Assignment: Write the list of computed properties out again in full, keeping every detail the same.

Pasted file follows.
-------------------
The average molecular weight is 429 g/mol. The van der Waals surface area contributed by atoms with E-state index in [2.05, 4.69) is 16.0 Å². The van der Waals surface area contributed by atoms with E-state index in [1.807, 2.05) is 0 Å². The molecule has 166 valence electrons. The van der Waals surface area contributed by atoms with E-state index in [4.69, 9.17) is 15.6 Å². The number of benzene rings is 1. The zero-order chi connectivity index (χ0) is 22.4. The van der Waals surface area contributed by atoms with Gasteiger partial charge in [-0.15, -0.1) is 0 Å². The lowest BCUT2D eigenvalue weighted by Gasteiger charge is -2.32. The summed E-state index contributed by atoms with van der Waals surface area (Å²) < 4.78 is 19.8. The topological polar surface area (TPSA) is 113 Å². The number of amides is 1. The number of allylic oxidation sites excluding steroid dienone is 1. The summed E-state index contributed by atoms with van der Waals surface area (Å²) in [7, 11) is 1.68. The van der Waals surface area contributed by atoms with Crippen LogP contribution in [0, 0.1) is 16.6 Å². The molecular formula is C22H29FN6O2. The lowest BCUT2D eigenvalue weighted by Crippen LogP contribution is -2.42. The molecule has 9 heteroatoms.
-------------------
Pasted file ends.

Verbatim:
The average molecular weight is 429 g/mol. The van der Waals surface area contributed by atoms with E-state index in [2.05, 4.69) is 16.0 Å². The van der Waals surface area contributed by atoms with E-state index in [1.807, 2.05) is 0 Å². The molecule has 166 valence electrons. The van der Waals surface area contributed by atoms with E-state index in [4.69, 9.17) is 15.6 Å². The number of benzene rings is 1. The zero-order chi connectivity index (χ0) is 22.4. The van der Waals surface area contributed by atoms with Gasteiger partial charge in [-0.15, -0.1) is 0 Å². The lowest BCUT2D eigenvalue weighted by Gasteiger charge is -2.32. The summed E-state index contributed by atoms with van der Waals surface area (Å²) < 4.78 is 19.8. The topological polar surface area (TPSA) is 113 Å². The number of amides is 1. The number of allylic oxidation sites excluding steroid dienone is 1. The summed E-state index contributed by atoms with van der Waals surface area (Å²) in [7, 11) is 1.68. The van der Waals surface area contributed by atoms with Crippen LogP contribution in [0, 0.1) is 16.6 Å². The molecular formula is C22H29FN6O2. The lowest BCUT2D eigenvalue weighted by Crippen LogP contribution is -2.42. The molecule has 9 heteroatoms.